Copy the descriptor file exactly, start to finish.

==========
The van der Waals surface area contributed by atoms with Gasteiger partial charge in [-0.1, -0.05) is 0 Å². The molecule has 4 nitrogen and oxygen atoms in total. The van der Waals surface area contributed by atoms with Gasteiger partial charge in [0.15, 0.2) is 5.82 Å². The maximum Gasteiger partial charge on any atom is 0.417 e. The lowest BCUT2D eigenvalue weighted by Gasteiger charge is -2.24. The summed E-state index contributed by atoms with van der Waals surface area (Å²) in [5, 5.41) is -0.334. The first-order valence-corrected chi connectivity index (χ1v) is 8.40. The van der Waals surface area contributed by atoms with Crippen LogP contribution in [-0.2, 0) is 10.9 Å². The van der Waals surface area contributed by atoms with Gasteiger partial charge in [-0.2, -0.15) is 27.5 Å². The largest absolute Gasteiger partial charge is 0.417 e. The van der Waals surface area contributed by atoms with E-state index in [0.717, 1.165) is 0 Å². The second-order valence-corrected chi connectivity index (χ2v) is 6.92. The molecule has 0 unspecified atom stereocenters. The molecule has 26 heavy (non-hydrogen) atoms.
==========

The van der Waals surface area contributed by atoms with Gasteiger partial charge in [-0.1, -0.05) is 0 Å². The molecule has 4 nitrogen and oxygen atoms in total. The van der Waals surface area contributed by atoms with Gasteiger partial charge in [0.15, 0.2) is 5.82 Å². The maximum Gasteiger partial charge on any atom is 0.417 e. The lowest BCUT2D eigenvalue weighted by Gasteiger charge is -2.24. The summed E-state index contributed by atoms with van der Waals surface area (Å²) in [5, 5.41) is -0.334. The first-order valence-corrected chi connectivity index (χ1v) is 8.40. The van der Waals surface area contributed by atoms with Crippen LogP contribution in [-0.2, 0) is 10.9 Å². The van der Waals surface area contributed by atoms with Gasteiger partial charge in [-0.2, -0.15) is 27.5 Å². The largest absolute Gasteiger partial charge is 0.417 e. The van der Waals surface area contributed by atoms with E-state index in [0.717, 1.165) is 0 Å². The second-order valence-corrected chi connectivity index (χ2v) is 6.92. The molecule has 0 unspecified atom stereocenters. The molecule has 26 heavy (non-hydrogen) atoms.